Dreaming in Chinese
I am sitting in the offices of China's Ministry of Foreign Affairs, across from an important diplomat. Leaning intently over the desk in his office, he leans forward even further.
“Ni zhege zhoumo xihuan shenme?
Surprised that the question of what I like to do on the weekend was asked in the seemingly austere situation surprised me, but I replied.
“Wo xihuan shui jiao, ye qu kan dian ying.” I like to sleep and go to the movies.
“Ni shuo zhongwen hao, keshi xie zi xie de bu hao.” You speak Chinese well, but your writing isn’t good.
I wake with a start, realizing that I am in fact not in the office of a member of the Chinese government. Rather, I had just dreamed – in Chinese – of my oral Chinese final that was set to take place later that morning.
Why did I decide to study Chinese?
It’s a question I’ve asked myself many times, as I work through pages of homework late at night or as I roll out of bed for my 8:30 Mandarin class, and it’s something I get asked frequently. The origins of why I started can be traced to what I ultimately hope to achieve through my study of the language, which relates to goals set as a sophomore in high school.
It was in high school that I first became interested in international relations and decided to become a diplomat. The ability to view real life situations both pragmatically and theoretically was appealing, and the interaction of nations was intriguing. I then set my sights on a career as a Political Officer within the State Department’s Foreign Service. Looking at their career website, one of the critical need languages was Mandarin. Realizing the benefits of knowing a critical language in the application process, my study of Mandarin commenced.
Since then, Mandarin has become more than just a means to the end goal of working in the Foreign Service. The language and its country grew fascinating, as time and time again I read news articles on China’s past and present. The origin and growth of the country was riveting, and I as I read more about it, I became certain that focusing on US- China relations is what I want to do. The clues about the culture contained within the language piqued my interest, and studying both Chinese and international relations at the University of Chicago has solidified my dreams of working at the US embassy in Beijing.
It was these goals and experiences, then, that led to my choice to study abroad in Beijing. I had known that I wanted to take advantage of studying abroad in college, initially thinking about going to Europe. But as I became more interested in China, it became increasingly apparent that if I wanted to be fluent in the language and understand the culture, I would have to travel to China, and the East Asian Civilizations program in Beijing offers me the opportunity to do just that. The quarter long program will include three courses on East Asian Civilizations, in addition to a Mandarin course. Additionally, I hope to attend the language pre-session, which would allow me to spend a month prior to the start of the program in Beijing studying Mandarin.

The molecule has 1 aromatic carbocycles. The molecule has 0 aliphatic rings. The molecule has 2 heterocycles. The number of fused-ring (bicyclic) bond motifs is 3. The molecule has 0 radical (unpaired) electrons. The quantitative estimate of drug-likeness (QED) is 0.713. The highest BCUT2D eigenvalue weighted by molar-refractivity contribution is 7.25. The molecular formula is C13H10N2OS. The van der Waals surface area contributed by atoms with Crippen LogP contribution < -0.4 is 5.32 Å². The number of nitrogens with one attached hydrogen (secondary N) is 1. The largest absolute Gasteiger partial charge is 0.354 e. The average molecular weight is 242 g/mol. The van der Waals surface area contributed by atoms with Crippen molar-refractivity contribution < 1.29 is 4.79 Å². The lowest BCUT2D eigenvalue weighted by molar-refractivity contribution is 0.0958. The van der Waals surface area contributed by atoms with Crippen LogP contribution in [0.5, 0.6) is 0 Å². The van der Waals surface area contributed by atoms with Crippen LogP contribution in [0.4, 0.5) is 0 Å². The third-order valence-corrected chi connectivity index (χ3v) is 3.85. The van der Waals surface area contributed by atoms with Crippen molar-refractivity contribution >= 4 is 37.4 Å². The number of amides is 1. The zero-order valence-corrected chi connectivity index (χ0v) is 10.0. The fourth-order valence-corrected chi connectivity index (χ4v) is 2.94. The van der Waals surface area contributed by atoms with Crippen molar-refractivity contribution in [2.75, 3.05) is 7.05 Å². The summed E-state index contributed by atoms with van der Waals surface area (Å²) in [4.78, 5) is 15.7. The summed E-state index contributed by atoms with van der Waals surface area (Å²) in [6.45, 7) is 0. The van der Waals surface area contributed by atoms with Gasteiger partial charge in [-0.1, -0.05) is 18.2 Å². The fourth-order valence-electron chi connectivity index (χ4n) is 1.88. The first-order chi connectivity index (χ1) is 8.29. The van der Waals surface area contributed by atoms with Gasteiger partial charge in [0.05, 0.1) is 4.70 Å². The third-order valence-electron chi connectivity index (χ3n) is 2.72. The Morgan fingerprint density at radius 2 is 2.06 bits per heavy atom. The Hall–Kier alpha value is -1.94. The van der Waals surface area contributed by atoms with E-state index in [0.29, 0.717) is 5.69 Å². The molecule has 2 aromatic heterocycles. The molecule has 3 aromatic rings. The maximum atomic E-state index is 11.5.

The benefits of this program are immense. Perhaps the largest benefits will come in the study of Mandarin, for studying it in China is drastically more beneficial than studying it in America. Getting to live within the culture will provide me with countless opportunities to practice every facet of the language, and being immersed in a city full of native speakers will not only enlarge my vocabulary but also improve my pronunciation. Upon returning, I hope to have jumped past second year Mandarin, so that as a second year student, I will be in the third-year level. The civilization classes will also offer me the chance to gain an even deeper understanding of the history of China and Asia, and getting to see such famous landmarks such as the Great Wall or the Forbidden Palace is an experience that facilitate even greater understanding of every aspect of Chinese culture.
Academically, my study there will allow me to complete my core requirements for civilization study, as well as allowing me to skip a year of Mandarin. This will allow me to complete the language requirement for my East Asian Languages & Civilizations major, as well as furthering my goal of becoming fluent by graduation. These benefits will also carry over to my professional goals, as being fluent in Mandarin and having past experience living in China will be exceptionally beneficial as I seek to work in the Foreign Service.
Since the night before the oral final earlier this year, I haven’t dreamed again in Chinese. My friend joked it would make a good title for a book, but I see it also as representative of my past experiences and goals in Chinese relating to my academic and professional goals. I may not be dreaming in Chinese, but I am dreaming of Chinese and what I hope to accomplish through studying Mandarin. I also dream of China and my goal to study there. Make no mistake; dreaming in Chinese may have been a one-time experience, but dreaming of Chinese and China is something that will continue to impact my academics and career for decades to come.